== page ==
How To Clean Your Belly Button In Simple But Effective Ways

How To Clean Your Belly Button

How To Clean Your Belly Button

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A Step By Step Guide On How To Clean Belly Button

Dip one head of a cotton swab into a cleaning solution (olive oil, coconut oil, hydrogen peroxide, or rubbing alcohol) and start rubbing around in your navel gently in a circular motion. Once cleaned thoroughly, use a dry cotton swab to remove any oil or cleaning solution that might be lingering on. To help prevent infection rinse with warm salt water and pat dry the area with a soft clean towel.

The belly button, or the navel, is one part of the body that hardly claims any attention – unless you have a piercing, of course. But research shows that a total of 2,368 different species live within belly buttons. An average person, it is believed, can have up to 67 species of bacteria living in there.1

It is not necessary to give your belly button a full-fledged cleanup every day. Our regular baths and showers are enough to take care of this. Especially since many of the bacteria that are teeming in there are helpful bacteria. But sometimes, the bacteria can mix with your sweat, dirt, soap, or talc, and create bad odor. So, the navel can do with a heavy duty cleanup occasionally. Here are some ways you can clean your belly button.

1. Use A Cotton Swab And Cleaning Solution

Rub A Cotton Swab All Around Your Navel

Things you need:

  • Cotton swabs
  • Cleaning solution: Baby oil or water or hydrogen peroxide or rubbing alcohol
  • Dip the cotton swab into the cleaning solution of your choice. Gently rub the swab all around your navel, being careful not to rub too hard. When you are done – a couple of takes should be more than enough – clean the area with a dry swab, making sure you get all the cleaning solution out.

2. Use Salt Water Cleanup

A salt water solution is at once an antiseptic as well as a cleaning agent. Using a warm salt water solution is believed to be far more beneficial than regular salt water.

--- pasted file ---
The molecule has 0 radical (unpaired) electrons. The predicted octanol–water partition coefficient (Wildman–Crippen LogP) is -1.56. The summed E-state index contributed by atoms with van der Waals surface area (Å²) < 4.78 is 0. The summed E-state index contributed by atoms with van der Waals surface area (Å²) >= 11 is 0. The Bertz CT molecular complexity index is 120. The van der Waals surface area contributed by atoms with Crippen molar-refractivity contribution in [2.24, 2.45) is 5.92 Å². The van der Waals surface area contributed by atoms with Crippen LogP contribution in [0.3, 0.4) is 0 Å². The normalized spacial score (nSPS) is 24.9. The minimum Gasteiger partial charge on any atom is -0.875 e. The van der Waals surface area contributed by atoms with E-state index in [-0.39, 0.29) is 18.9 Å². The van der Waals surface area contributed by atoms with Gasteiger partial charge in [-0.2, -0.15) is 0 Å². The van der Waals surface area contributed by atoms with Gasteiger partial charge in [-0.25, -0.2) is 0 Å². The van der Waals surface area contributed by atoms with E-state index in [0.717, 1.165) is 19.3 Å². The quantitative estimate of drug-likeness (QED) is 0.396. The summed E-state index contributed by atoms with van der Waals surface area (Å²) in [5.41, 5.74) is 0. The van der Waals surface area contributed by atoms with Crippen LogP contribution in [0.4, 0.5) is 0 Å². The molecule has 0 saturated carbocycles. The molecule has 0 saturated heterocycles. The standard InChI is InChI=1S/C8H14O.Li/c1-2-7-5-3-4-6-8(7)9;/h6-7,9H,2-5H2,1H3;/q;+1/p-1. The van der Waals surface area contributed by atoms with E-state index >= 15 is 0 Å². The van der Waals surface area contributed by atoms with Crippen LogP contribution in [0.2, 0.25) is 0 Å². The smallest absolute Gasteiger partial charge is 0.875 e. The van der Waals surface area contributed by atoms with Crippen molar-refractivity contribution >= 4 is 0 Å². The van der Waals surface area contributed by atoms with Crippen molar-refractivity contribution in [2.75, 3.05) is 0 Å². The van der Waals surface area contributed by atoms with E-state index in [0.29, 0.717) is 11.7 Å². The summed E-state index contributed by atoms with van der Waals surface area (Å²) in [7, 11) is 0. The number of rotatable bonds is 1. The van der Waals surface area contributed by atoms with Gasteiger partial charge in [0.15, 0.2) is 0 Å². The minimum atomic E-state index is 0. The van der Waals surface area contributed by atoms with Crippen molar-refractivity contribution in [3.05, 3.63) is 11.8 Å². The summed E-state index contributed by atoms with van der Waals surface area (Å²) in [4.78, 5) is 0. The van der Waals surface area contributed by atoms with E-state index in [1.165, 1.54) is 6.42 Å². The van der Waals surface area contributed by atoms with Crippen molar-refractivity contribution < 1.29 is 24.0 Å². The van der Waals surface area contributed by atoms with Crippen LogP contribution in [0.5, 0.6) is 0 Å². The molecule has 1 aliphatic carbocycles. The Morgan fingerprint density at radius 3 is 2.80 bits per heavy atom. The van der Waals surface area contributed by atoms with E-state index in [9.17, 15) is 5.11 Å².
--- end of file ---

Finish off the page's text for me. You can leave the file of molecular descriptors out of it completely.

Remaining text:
• Make a salt water solution using sea salt and warm water.
  • Scrape out the dirt from the navel using a cotton swab.
  • Rinse the navel using the hot salt water solution
  • Pat dry with a towel or tissue.
  • Repeat the process till you are satisfied with the results.

3. Try Hot Oil Massage For Stubborn Dirt

Sometimes, some stubborn dirt can accumulate inside your belly button and refuse to come out with just cotton swabs and cleaning solutions. That is when a hot oil massage comes in handy. Oil can help grease the navel area well, thus making it easier to remove the accumulated dirt. Here’s what you can do in such cases:

  • Apply warm coconut oil to your navel.
  • Massage the navel gently in a clockwise and anticlockwise direction.
  • Hold the skin around the navel taut.
  • Scrape out the dirt using a cotton swab.

4. Take Special Care If You Have A Piercing

Do not remove a new piercing till it is fully healed and if there is no pus or blood coming from it. There should also be no crust formations on the jewelry. To clean your belly button and your piercing, follow the given steps:

  • Move the piercing as high up as possible.
  • Soak it.
  • Then move it as far down as possible.
  • De-crust the piercing using a tissue dipped in saline solution.
  • Clean and dry your navel using cotton swabs.

Ensure there is no water or moisture in the navel. For those with new piercings, it will be beneficial to also use an antimicrobial agent when cleaning the belly button.

5. Always Moisturize After Cleaning

Moisturize Your Belly Button After Cleaning

It is very important to keep your belly button and its surrounding area moisturized. This will ensure that the area remains soft and smooth and free of infections and foul odor. A dry belly button and surrounding area can lead to itching sensation. Scratching the itch can lead to bruises and infections.

References   [ + ]

1.Hulcr, Jiri, Andrew M. Latimer, Jessica B. Henley, Nina R. Rountree, Noah Fierer, Andrea Lucky, Margaret D. Lowman, and Robert R. Dunn. “A jungle in there: bacteria in belly buttons are highly diverse, but predictable.” PLoS One 7, no. 11 (2012): e47712.

Disclaimer: The content is purely informative and educational in nature and should not be construed as medical advice. Please use the content only in consultation with an appropriate certified medical or healthcare professional.

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